Owl MoonLate one winter night a little girl and her father go owling. The trees stand still as statues and the world is silent as a dream. Whoo-whoo-whoo, the father calls to the mysterious nighttime bird. But there is no answer. Wordlessly the two companions walk along, or when you go owling you don’t need words. You don’t need anything but hope. Sometimes there isn’t an owl, but sometimes there is. Distinguished author Jane Yolen has created a gentle, poetic story that lovingly depicts the special companionship of a young child and her father as well as humankind’s close relationship to the natural world. Wonderfully complemented by award-winning John Schoenherr’s soft, exquisite watercolor illustrations, this is a verbal and visual treasure, perfect for reading aloud and sharing at bedtime. This timeless and beautiful classic—the winner of the 1988 Caldecott Medal—celebrates its 20th anniversary with this edition featuring letters from Yolen and Schoenherr and a stunning silvery cover. Ages 3 – 8 (Publisher’s Marketing)

A Coyote Solstice Tale
By: Thomas King

Coyote Solstice TaleThis witty winter tale deftly skewers the materialistic aspect of the holiday season in a humorous, trenchant way. Coyote is surprised when a little girl with pretend antlers and a fake red nose shows up at his home in the North Woods for a visit. The girl leads Coyote and his four animal friends to a crowded shopping mall full of crabby shoppers and expensive merchandise. Coyote is intrigued, but he realizes he doesn’t need any of the items at the mall, and he and his friends return to the woods for a quiet dinner together to celebrate the solstice. The skillfully rhymed text entertains while making a case for more important aspects of the season than acquiring expensive gifts, and Clement’s humorous, cartoon-style illustrations in watercolor and ink add to the story’s overall appeal. Ages 3 – Up (Kirkus Review)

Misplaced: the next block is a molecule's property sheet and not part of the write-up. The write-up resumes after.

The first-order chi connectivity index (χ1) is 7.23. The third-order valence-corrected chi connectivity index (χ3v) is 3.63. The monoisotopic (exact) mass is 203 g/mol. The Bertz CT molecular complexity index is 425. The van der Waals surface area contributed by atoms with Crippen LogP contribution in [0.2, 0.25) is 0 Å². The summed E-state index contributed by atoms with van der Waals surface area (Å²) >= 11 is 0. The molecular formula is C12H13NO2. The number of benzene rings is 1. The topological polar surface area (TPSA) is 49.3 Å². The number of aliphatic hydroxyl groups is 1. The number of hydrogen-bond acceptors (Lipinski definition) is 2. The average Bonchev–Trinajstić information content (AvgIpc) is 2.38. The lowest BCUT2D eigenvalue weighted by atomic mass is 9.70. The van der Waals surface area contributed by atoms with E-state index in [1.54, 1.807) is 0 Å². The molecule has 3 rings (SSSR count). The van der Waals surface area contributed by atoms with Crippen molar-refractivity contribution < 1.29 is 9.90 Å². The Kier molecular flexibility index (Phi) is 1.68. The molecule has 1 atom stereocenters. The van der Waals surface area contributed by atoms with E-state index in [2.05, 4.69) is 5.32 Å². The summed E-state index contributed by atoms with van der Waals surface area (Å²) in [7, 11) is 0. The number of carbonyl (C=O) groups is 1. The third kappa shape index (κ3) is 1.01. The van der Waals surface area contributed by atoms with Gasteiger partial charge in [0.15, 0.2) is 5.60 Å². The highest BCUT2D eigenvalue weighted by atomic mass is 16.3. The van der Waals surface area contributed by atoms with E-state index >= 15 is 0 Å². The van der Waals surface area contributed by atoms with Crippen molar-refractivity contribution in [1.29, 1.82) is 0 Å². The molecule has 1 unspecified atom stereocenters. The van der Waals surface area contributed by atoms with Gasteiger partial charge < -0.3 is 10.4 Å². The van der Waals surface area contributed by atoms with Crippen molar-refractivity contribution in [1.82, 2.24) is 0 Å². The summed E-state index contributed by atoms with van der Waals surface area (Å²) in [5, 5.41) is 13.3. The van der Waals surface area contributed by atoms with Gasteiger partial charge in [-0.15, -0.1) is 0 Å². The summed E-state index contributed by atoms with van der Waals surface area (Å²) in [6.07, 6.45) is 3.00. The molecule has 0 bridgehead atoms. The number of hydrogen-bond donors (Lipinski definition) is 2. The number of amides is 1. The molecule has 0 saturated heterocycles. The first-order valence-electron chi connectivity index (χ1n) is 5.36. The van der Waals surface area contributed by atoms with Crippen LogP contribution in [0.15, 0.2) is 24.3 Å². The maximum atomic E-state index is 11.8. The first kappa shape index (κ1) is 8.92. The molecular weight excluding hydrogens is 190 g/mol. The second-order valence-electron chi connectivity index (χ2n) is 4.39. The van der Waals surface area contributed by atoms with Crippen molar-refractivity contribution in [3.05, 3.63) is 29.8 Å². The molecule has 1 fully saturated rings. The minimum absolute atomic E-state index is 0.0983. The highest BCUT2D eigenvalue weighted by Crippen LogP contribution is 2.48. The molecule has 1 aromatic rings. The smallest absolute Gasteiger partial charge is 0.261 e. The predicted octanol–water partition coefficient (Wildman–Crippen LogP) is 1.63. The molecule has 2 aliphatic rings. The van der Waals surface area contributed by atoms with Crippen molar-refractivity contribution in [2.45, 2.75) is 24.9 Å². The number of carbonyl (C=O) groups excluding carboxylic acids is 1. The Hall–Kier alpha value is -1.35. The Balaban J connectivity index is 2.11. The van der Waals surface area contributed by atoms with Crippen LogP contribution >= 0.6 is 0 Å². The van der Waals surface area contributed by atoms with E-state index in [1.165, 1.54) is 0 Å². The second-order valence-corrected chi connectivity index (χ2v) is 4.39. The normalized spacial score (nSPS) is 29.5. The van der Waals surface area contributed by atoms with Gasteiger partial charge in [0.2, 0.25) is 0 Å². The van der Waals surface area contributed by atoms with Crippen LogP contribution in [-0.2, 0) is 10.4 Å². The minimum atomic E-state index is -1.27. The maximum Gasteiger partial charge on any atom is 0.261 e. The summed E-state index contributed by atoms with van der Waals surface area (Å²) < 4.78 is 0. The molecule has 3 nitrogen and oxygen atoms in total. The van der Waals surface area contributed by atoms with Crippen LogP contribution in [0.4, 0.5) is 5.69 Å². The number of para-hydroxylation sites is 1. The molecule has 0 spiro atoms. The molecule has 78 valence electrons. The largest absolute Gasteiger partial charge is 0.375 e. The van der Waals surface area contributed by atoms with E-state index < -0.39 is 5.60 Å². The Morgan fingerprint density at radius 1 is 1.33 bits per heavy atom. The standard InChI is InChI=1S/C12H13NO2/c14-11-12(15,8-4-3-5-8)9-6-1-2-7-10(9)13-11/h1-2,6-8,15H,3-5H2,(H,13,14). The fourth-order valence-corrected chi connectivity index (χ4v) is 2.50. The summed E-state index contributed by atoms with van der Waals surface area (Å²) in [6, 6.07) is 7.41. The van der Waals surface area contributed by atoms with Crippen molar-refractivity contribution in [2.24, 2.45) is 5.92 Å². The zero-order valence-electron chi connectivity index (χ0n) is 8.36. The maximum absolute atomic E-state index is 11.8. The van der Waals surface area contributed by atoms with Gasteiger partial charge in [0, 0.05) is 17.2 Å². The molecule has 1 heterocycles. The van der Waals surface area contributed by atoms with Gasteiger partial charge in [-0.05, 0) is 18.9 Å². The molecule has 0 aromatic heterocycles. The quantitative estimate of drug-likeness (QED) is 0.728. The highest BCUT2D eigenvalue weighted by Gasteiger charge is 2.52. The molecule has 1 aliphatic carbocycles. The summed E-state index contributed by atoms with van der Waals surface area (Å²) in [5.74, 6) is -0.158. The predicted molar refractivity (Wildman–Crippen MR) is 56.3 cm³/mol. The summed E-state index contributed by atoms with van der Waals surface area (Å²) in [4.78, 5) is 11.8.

The Invisible Moose
By: Dennis Haseley

Invisible MooseWhen the most beautiful moose in the forest is captured by an evil trapper, a shy young moose knows that he must take action. He has always been secretly in love with the beautiful moose. Now he will follow her all the way from Canada to the wilds of New York City. He will rescue his true love come what may. But how? Luckily, Professor Owl McFowl has concocted a new formula, an invisibility potion! In this delightfully silly story of magic and adventure with a surprisingly touching core, our moose hero shows us that the truest beauty isn’t visible to the eye; it can only be seen by the heart. Ages 4 – Up (Publisher’s Marketing)

Snow
By: Uri Shulevitz

Snow‘“It’s snowing,’ said boy with dog.”
‘“It’s only a snowflake,’ said grandfather with beard.”